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Morgan Edge. Whether you hate him or love to hate him, either way, Episode 12 of Supergirl’s third run gives you a chance to let your feelings out, as he returns for another showdown with Lena Luther. While you might be tired by their ongoing tit for tat, this episode reminds you just how effective he is as an antagonist – firstly, because he’s not a super-villain, which means that the threat he poses is rewardingly human, and secondly, because he’s not the enemy of Supergirl, but Lena.
Lena Luthor is increasingly the MVP of this series, as Melissa Benoist’s Kara generously gives screentime and the spotlight to Katie McGrath’s fantastic non-villain. Lena as an enemy would be fun, but Lena as an ally is far more entertaining – she brings a moral complexity that’s lacking from the primary-coloured super-series, with Kara and the DEO gang largely living by a simple black-and-white code. Not on the ride side of it? A smile and a good talking-to about forgiveness and you, too, can be part of the team. It’s a wonderfully positive basis for a TV series, particularly at a time when superheroes prefer to go dark, but Supergirl’s third season has succeeded because it understands that it needs a bit of shade to go with the sun – and so we have Reign, bringer of destruction on a level we’ve never seen before, and Lena, a character who wants to do good, but has the undoubtedly capacity to do something wrong at any point.
Edge is just the man to bring that quality out, and Adrian Pasdar’s self-obsessed, whiny bitterness is amusingly loathsome – and, when it sparks something nastier in Lena, carries a surprising amount of weight. It helps that, as this is a human-on-human quarrel, the stakes can be high at the drop of a hat: we open with Morgan’s car being hacked and trying to explode him into tiny bits. He survives and instantly blames Lena. Fast forward a few minutes and she’s suddenly poisoned by cyanide, almost dying until Kara and Alex manage to intervene (bonus points for the fact that Chyler Leigh’s DEO agent saves the day with her science knowledge, rather than Kara with her super-strength).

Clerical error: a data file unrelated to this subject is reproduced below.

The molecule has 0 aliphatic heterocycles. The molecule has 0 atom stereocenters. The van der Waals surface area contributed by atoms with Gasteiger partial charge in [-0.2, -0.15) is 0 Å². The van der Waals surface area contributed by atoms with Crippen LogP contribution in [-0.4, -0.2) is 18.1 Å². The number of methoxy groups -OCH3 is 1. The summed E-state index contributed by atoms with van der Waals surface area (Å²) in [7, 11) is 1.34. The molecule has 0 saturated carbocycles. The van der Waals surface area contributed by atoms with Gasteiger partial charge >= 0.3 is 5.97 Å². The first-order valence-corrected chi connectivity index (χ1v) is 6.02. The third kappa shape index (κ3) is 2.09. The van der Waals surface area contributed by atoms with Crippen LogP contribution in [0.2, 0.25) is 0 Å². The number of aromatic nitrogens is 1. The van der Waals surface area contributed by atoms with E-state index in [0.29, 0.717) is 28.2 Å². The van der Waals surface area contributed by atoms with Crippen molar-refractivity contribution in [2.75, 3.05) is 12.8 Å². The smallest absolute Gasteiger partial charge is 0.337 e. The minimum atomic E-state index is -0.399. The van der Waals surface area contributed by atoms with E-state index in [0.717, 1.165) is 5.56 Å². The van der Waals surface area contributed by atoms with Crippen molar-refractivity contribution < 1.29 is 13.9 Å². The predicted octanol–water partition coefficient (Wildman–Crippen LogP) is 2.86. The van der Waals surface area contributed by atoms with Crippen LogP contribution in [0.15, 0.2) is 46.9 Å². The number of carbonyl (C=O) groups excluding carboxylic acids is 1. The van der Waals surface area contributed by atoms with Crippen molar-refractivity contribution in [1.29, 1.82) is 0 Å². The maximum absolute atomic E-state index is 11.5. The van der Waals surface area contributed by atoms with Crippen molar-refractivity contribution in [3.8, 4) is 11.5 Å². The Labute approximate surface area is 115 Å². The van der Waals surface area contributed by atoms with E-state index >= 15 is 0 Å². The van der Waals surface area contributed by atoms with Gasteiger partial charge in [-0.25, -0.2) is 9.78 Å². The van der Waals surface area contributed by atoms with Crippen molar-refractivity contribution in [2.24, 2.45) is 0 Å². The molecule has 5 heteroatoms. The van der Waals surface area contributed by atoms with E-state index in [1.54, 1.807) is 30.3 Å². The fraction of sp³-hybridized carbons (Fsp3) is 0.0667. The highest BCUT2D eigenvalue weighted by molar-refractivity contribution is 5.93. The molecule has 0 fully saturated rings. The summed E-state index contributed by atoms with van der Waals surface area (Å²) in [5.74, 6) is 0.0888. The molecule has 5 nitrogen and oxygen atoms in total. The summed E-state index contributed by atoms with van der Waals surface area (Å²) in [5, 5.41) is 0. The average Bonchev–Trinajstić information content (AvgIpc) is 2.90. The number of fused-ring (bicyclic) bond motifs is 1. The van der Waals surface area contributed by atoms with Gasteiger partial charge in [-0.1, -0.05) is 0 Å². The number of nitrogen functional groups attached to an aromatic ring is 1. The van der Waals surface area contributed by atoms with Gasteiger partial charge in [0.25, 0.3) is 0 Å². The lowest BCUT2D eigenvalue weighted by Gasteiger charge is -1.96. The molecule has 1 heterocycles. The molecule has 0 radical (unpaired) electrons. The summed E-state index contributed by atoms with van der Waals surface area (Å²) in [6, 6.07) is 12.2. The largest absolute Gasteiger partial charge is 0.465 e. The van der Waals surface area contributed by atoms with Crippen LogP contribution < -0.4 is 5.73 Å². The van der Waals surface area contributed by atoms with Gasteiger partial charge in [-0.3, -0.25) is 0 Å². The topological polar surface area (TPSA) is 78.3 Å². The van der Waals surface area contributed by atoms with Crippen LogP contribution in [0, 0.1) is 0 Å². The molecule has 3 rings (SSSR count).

The assassination attempt also brings out the hero in James Olsen (Mehcad Brooks), who promptly sprints after the person hired to poison Lena’s coffee – but the hitman is shot down by someone we can’t see. And so Lena and Kara play detective, infiltrating a party hosted by Morgan, where Lena confronts him. She knows that he tried to bump her off, she warns, recording him with a dictaphone to get his confession on record – another neat human touch. When he tries to escape, following a violent kerfuffle, James again is on hand to stop him – and retrieve the recording.
It’s yet another sign of how much the series has improved that James finally has a place on the programme: with Cat Grant gone, Season 2 doubled down on its DEO antics, leaving James struggling to find relevance amid the superheroics. With James and Kara’s relationship therefore unbalanced, they upped the Mon-El quota to fill in the romantic blanks – a plotline that was well performed by Benoist and Chris Wood, but became a tad repetitive. Now, though, Mon-El has become the mature sidekick Kara needs, always supporting and never interfering, while James has become a hero – not for some ill-explained urge to put on a super-suit, but because he cares for and wants to protect Lena.
It’s a deftly balanced ensemble, and that equilibrium shines even more when Supergirl brings back Lillian Luthor for one more round of evils. Lena’s mother, like Edge, is another one determined to bring out Lena’s bad side, but she does so in a more overt way – namely, by gatecrashing Morgan’s party too, with a machine gun-wielding drone and an exoskeleton designed by Lex allowing her to fly and shoot. That kerfuffle we mentioned? That was her.
She reminds Lena that she has the potential to outdo her brother in this battle with Morgan – a speech that’s delivered with just the right balance between sinister manipulation and unnervingly maternal concern. All that speech does is spark Lena’s brain into action, reminding her that she can be clever and cunning without wanting to take over the world. Long may her character development continue, even if that does mean we see more of Edge in the future.
Speaking of world domination, what of Reign? The episode reinforces its more human concerns with a touching sideline that sees Sam seek help for memory blanks. Who does she turn to? Not the DEO or Supergirl, but to Alex (Chyler Leigh again, stealing all the scenes), who provides support as a friend, and takes her for an MRI scan. With nothing coming back, Sam is still confused as to what’s going on – but it’s clear that it won’t be long until she’s blowing things up again, as Winn begins to find a way to track the Worldkillers they suspect have already arrived on the planet. After an enjoyably down-to-Earth hour, we’re all too ready for another dose of action. See what we mean? Superbly balanced.
Supergirl Season 3 is available on Sky 1 every Monday at 8pm. Don’t have Sky? You can stream it live or catch up on-demand through NOW TV, as part of a £7.99 monthly subscription, no contract. A 7-day free trial is available for new subscribers.